Image shows a block of text highlighted in pinky-red. Text overlaying it reads, “Before & After. Be clear to keep it confidential. New in April 2024 Wordnerdery.”A non-disclosure agreement or NDA is a common contract between contractors and large companies. It’s kind of a prenup covering the relationship, where we writers and other contractors promise not to divulge the secrets to be shared with us.

You can bet the lawyers have this buttoned down to protect the company every which way. But how are they doing at coming up with a contract everyone can understand?

In my experience, not well. Exhibit A: An opening sentence that’s 144 words, flagged by the Hemingway Editor’s pinky-red alert as extremely difficult to read:

The Recipient shall keep confidential all Confidential Information received from the Disclosing Party or others acting on its or their behalf and shall not either directly or indirectly disclose any Confidential Information to any other person without the prior written consent of the Disclosing Party except that Confidential Information may be disclosed without the Disclosing Party’s consent to the Recipient’s directors, officers, employees, consultants or advisors only to the extent that such disclosure is required in order to evaluate the Confidential Information as due diligence for any possible business relationship between the parties or in connection with such business relationship (it being understood that such directors, officers, employees, consultants or advisors shall be bound by this Agreement and that the Recipient shall be responsible for any breach of this Agreement by any of the Recipient’s directors, officers, employees, consultants or advisors.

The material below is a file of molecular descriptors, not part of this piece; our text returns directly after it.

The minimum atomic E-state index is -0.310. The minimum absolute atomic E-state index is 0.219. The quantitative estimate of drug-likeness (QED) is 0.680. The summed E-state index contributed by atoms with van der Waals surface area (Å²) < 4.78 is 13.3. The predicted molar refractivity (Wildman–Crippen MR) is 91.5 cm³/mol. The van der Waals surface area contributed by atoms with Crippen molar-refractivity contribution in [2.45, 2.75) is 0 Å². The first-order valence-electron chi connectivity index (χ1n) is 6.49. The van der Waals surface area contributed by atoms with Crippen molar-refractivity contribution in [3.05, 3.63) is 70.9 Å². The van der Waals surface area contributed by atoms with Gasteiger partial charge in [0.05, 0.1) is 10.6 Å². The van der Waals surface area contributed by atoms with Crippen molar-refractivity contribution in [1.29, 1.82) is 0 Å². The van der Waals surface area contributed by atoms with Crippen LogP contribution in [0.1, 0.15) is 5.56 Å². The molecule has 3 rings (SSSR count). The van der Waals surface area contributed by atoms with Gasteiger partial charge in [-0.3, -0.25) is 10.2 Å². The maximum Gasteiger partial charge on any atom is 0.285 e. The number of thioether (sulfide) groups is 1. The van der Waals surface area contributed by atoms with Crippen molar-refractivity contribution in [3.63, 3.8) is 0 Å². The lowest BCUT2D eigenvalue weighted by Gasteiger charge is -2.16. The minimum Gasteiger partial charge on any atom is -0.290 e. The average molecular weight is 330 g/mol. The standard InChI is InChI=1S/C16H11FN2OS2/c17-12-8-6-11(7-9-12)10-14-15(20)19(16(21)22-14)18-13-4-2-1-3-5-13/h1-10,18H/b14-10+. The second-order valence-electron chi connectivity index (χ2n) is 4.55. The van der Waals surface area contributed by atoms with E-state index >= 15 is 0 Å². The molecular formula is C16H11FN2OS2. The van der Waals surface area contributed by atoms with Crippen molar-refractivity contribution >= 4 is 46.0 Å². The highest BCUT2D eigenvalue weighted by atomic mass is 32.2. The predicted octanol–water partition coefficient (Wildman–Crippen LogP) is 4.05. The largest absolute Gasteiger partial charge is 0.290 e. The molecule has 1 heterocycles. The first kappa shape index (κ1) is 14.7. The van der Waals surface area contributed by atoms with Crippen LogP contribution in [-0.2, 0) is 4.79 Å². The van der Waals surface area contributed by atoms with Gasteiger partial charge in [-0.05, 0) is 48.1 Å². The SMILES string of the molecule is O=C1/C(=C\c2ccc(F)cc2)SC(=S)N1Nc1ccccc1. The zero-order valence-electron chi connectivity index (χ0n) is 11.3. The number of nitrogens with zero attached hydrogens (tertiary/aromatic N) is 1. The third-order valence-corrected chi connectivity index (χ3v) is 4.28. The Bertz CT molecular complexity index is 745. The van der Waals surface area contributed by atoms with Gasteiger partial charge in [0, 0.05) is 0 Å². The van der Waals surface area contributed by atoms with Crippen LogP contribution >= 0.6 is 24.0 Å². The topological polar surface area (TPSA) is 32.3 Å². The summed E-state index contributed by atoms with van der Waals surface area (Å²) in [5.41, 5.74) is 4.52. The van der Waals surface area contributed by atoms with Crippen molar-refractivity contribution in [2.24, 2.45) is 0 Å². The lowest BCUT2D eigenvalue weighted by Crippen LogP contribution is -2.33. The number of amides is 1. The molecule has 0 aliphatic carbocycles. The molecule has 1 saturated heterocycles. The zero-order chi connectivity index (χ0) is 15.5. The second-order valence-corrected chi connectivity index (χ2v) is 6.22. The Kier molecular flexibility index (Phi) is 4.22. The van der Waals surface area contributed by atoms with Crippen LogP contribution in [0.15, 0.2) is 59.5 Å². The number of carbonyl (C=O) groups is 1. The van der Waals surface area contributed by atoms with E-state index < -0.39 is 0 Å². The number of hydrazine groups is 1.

It’s in the company’s best interests to make sure the “Recipient” clearly understands what’s involved in keeping things confidential. Studies show that the best sentence length for that understanding is an average eight to 14 words. At 10 times that desired length, this opening sentence doesn’t do it.

Text with high readability is “clear, concise, and easily understandable, making it accessible to a broader audience.” So says a post on how to use the Flesch-Kincaid Grade Level formula, which determines reading ease. Applying this formula to the 144-word sentence results in a score of minus 89.7 out of 100, “readable” at the mythical grade level 61.5. The Hemingway Editor considers this “post-graduate.” That’s the level of “light reading” found in scholarly journals.

In the April issue of my newsletter, Wordnerdery, I rewrite this monster sentence to make it easier to understand. The result is half the number of words divided into five sentences, with an average sentence length of 14.8 words. Have a look and let me know how you think it came out.

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